Defence Research and Development Canada — Toronto (A): The Organizational Alignment Program
(9 pages of text)
The world had changed as a result of the terrorist attacks on September 11, 2001. Canada was engaged in the Afghanistan War, and the first casualties were being felt. It was November 28, 2005, as Rene LaRose, the director general of Defence Research and Development Canada (DRDC) Toronto, sat in his office preparing for an all-staff briefing the following day. He knew that for his research institute to remain relevant and be a major contributor to the emerging needs of the Canadian Forces and national security in this rapidly changing landscape, a major transformation of his centre was required. The Canadian Forces was undergoing its own metamorphosis under its new Chief of Defence Staff, General Rick Hillier, and DRDC Toronto needed to be in synch with this development. LaRose had spent several years trying to convey the message that profound changes at DRDC Toronto were needed — changes that were as much cultural as they were structural. The sense of urgency was now acute with Canada at war, and DRDC Toronto was poised to embark on a major organizational alignment program.
This case series is geared towards an MBA or executive MBA program, or a leadership program in organizational behaviour in which students have already been exposed to leadership fundamentals. It can be used to explore change management or leadership concepts or both, and touches on the need for teamwork to facilitate the change process and create a high-performance organization by adopting an integrative approach to achieving results. Part (A) delves into how to initiate a major cultural change and the leadership qualities needed to undertake this. Part (B) then builds on the changes that have already taken place under Part (A) and the steps needed to cultivate a new working environment and begin to institutionalize the cultural change. Both parts have been structured so that they can be used either as standalone cases, or in conjunction with each other to illustrate more fully the level of effort and commitment required to transform an organization. The case series objectives are as follows:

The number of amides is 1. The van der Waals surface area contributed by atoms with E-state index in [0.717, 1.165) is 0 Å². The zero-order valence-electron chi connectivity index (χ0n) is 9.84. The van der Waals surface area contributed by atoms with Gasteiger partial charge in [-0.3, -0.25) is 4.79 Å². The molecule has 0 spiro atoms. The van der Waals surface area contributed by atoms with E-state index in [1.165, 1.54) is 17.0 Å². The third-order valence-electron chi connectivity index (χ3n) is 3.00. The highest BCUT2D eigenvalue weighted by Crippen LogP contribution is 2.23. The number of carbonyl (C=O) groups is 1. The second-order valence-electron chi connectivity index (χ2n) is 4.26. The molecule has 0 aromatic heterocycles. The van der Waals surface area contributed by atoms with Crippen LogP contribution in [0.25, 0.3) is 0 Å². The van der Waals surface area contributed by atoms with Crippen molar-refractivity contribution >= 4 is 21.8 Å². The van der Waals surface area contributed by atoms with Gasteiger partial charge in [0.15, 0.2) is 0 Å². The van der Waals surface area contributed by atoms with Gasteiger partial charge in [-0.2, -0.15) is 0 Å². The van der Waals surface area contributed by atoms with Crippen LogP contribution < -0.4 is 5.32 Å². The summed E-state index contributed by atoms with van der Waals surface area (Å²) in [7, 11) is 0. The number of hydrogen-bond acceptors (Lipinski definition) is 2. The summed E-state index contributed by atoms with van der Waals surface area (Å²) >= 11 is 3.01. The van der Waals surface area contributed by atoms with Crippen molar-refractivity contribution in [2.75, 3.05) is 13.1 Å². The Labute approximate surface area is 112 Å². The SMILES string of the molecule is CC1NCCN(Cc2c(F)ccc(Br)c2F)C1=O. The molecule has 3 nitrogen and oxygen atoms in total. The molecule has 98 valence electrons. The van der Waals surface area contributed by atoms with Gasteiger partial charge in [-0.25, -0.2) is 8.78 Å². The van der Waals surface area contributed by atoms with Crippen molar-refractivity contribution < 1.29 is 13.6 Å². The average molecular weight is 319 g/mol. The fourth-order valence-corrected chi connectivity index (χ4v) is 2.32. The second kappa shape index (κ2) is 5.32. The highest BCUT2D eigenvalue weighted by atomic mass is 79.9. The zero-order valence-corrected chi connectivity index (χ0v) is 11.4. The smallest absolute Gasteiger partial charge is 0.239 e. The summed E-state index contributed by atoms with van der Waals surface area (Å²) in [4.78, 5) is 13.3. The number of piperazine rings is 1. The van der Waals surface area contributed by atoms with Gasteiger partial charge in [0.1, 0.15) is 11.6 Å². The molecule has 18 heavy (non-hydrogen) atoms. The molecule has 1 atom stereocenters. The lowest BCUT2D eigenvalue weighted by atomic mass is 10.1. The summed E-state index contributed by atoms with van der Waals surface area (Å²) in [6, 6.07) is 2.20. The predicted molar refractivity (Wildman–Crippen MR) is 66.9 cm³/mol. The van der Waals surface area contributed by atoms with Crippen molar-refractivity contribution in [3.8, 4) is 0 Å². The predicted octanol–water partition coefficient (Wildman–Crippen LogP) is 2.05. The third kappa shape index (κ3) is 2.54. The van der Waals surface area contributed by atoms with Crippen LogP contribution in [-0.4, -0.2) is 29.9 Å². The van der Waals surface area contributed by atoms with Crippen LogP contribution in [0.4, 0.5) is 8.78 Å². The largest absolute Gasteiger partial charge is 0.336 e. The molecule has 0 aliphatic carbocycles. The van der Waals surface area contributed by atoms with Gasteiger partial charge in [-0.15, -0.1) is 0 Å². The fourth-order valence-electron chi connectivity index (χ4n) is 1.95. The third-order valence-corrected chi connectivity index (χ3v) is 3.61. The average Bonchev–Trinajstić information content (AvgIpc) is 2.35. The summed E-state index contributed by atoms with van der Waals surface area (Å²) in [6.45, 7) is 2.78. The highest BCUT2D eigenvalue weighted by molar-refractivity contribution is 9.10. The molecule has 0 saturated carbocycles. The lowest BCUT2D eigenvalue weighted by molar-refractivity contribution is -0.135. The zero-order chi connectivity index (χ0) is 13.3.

- To assess what leaders need to consider and do when embarking on a major cultural change.
- To discuss the challenges encountered and key elements needed to engage and navigate an organization through a major transition. Students should understand the major considerations, challenges, and enablers facing leaders in making transitions
- To explore the differences between implementing cultural versus structural organizational change.
- To explore what constitutes good leadership — what good leaders do and who good leaders are.
The case series can be taught during two 80-minute sessions.
Canada, Medium, 2005
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